Glenwood Springs Council walks back plan to strip tourism board funds
The Glenwood Springs City Council changed course last week on a proposed budget measure that would have taken $60,000 from the Tourism Promotion Fund to pay for downtown maintenance.
The public comment at the Oct. 18 council meeting on the proposed 2019 budget was predominantly about the plan to take money from the tourism fund to maintain the downtown public spaces. Every speaker in that discussion asked the council not to strip money from the fund.
The board is primarily funded by the city’s special accommodations tax, and its charter stipulates that the money be spent promoting tourism.
Nancy Heard, treasurer of the Tourism Promotion Board, said the returns for the money the board spends on promotion are too great to ignore.
“Reducing the tourism promotion budget by $60,000 will potentially lead to a loss of $8 million in gross revenues for Glenwood Springs, which equates to $286,000 in lost tax revenues for the city,” Heard said.
Marketing Glenwood Springs as a destination has helped bring $146 million in visitor spending at various lodging facilities within the city limits, Heard said.
The funding transfer was devised not to affect the Tourism Promotion Board’s operating budget but draw from the fund reserved for unexpected dips in visitors to the town.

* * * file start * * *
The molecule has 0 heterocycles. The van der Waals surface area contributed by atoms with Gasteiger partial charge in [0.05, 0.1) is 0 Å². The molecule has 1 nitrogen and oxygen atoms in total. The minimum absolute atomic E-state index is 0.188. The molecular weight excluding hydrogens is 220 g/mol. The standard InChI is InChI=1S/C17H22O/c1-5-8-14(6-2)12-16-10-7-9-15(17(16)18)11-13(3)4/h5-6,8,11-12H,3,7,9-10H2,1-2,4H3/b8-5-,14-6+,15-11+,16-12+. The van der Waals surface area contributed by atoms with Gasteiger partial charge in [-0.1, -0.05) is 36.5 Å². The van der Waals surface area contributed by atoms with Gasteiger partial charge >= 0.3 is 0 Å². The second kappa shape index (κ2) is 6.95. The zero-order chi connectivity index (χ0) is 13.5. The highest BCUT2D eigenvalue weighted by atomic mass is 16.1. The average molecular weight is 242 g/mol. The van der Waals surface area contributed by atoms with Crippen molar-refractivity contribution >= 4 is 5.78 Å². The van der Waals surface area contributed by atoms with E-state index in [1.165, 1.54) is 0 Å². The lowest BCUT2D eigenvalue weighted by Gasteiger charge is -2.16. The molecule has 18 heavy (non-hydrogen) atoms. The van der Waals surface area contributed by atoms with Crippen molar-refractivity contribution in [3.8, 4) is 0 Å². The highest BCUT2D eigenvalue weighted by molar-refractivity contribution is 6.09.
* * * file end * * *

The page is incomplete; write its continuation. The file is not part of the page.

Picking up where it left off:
Though the council has an upcoming work session scheduled with the Tourism Promotion Board, a few councilors wanted to address the issue and remove the funds transfer from the budget.
“Very rarely do we up here get a chance to actually invest money that has a correlated return to it,” Councilor Todd Leahy said. “You guys do a great job budgeting your money, so you have reserves.”
The board keeps a fund to market Glenwood Springs in situations like a fire or the bridge construction. Leahy wondered why the city would punish the tourism fund for being responsible.
Leahy’s motion failed, with the council opting to change the budget at the meeting. The council decided to keep the special work session with the Tourism Board to discuss the issue further.
“We are desperate to figure out how to fund some of the departments,” Councilor Steve Davis said, and maintenance is critical to tourism. Still, Davis thought the Tourism Board shouldn’t be responsible for maintenance.
“I see as part of tourism to keep the downtown spick-and-span clean,” said Councilor Shelley Kaup, who advocated for keeping the funds transfer. “It’s important to share some of those costs.”
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The town would join Aspen and Glenwood Springs in prohibiting flavored tobacco sales and licensing retailers.